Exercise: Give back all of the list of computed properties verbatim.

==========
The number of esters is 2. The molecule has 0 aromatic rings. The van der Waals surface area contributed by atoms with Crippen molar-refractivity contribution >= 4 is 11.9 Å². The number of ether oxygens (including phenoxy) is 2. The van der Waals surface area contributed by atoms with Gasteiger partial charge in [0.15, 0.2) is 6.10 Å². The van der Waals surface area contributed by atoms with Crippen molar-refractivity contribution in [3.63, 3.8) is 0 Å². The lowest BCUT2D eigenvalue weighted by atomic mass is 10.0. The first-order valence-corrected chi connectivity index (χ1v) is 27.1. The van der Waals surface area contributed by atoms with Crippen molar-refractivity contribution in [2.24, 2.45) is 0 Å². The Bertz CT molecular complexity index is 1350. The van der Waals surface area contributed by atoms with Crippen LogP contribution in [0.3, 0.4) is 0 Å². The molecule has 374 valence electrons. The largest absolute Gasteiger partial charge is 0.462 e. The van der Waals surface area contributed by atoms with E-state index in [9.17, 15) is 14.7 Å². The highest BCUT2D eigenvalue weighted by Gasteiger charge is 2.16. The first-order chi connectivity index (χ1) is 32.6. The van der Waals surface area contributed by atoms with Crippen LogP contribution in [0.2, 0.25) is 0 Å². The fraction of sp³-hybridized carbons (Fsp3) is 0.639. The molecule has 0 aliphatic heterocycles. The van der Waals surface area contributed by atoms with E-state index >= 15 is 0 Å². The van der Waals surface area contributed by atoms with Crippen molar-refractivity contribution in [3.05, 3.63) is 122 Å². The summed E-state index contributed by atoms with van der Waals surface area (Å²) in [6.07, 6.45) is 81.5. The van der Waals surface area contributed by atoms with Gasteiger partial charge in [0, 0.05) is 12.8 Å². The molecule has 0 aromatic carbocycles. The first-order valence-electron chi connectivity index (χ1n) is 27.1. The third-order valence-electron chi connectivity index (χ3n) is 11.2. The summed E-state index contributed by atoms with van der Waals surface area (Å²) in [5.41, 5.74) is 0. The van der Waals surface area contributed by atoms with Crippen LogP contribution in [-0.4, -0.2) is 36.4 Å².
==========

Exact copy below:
The number of esters is 2. The molecule has 0 aromatic rings. The van der Waals surface area contributed by atoms with Crippen molar-refractivity contribution >= 4 is 11.9 Å². The number of ether oxygens (including phenoxy) is 2. The van der Waals surface area contributed by atoms with Gasteiger partial charge in [0.15, 0.2) is 6.10 Å². The van der Waals surface area contributed by atoms with Crippen molar-refractivity contribution in [3.63, 3.8) is 0 Å². The lowest BCUT2D eigenvalue weighted by atomic mass is 10.0. The first-order valence-corrected chi connectivity index (χ1v) is 27.1. The van der Waals surface area contributed by atoms with Crippen molar-refractivity contribution in [2.24, 2.45) is 0 Å². The Bertz CT molecular complexity index is 1350. The van der Waals surface area contributed by atoms with Crippen LogP contribution in [0.3, 0.4) is 0 Å². The molecule has 374 valence electrons. The largest absolute Gasteiger partial charge is 0.462 e. The van der Waals surface area contributed by atoms with E-state index in [9.17, 15) is 14.7 Å². The highest BCUT2D eigenvalue weighted by Gasteiger charge is 2.16. The first-order chi connectivity index (χ1) is 32.6. The van der Waals surface area contributed by atoms with Crippen LogP contribution in [0.2, 0.25) is 0 Å². The fraction of sp³-hybridized carbons (Fsp3) is 0.639. The molecule has 0 aliphatic heterocycles. The van der Waals surface area contributed by atoms with E-state index >= 15 is 0 Å². The van der Waals surface area contributed by atoms with Crippen molar-refractivity contribution in [3.05, 3.63) is 122 Å². The summed E-state index contributed by atoms with van der Waals surface area (Å²) in [6.07, 6.45) is 81.5. The van der Waals surface area contributed by atoms with Gasteiger partial charge in [0, 0.05) is 12.8 Å². The molecule has 0 aromatic carbocycles. The first-order valence-electron chi connectivity index (χ1n) is 27.1. The third-order valence-electron chi connectivity index (χ3n) is 11.2. The summed E-state index contributed by atoms with van der Waals surface area (Å²) in [5.41, 5.74) is 0. The van der Waals surface area contributed by atoms with Crippen LogP contribution in [-0.4, -0.2) is 36.4 Å².